Mr. Bartlett clearly gets this, and he is brave enough to call out the unsustainable and unnecessary (those are my words, not his) growth in graduate studies in marginal topics that has taken place over the last few decades, leading to esoteric research into subjects that virtually no one cares all that much about. Though this phenomenon is most prevalent in the social sciences, where buttressing the dominant ideological narrative and trendy woke posturing are far more important than using the discipline to solve long-standing problems, this whole scandal with the Arabian Journal of Geosciences shows that the sciences can also produce its share of meaningless dreck.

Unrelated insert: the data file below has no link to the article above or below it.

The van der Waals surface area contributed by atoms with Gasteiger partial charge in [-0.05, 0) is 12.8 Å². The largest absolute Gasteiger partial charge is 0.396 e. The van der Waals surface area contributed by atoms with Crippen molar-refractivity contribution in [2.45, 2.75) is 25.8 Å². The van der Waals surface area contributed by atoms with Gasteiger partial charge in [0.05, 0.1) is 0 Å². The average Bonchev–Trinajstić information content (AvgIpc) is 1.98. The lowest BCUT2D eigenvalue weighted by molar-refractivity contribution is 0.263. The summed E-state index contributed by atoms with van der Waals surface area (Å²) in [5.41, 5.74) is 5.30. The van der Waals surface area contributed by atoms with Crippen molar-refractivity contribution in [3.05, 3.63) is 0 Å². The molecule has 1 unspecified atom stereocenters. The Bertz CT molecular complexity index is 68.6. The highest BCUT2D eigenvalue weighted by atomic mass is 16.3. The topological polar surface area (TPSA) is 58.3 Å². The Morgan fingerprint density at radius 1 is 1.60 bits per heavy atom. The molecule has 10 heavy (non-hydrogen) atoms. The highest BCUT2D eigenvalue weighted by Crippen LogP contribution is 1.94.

[. . .] [T]his strange episode brings to mind broader questions about academic publishing, including whether way too much subpar research is being pumped out each year and whether peer review is all it’s cracked up to be. I spoke to one of the PubPeer commenters, Nicholas Wise, who helped uncover the nonsense papers in the geosciences journal. He asked a question that’s worth contemplating: “Is anyone actually reading this journal?”

As long as we continue to expand graduate programs to the extent where second-rate minds are in faculty positions mentoring third-rate students who are doing research in minutiae simply because it’s a field as of yet unexplored, expect this kind of flim-flam to continue. Dialing back the issuance of questionable advance degrees which provide a financial windfall to the university community without really benefiting society as a whole is an educational reform that is long overdue.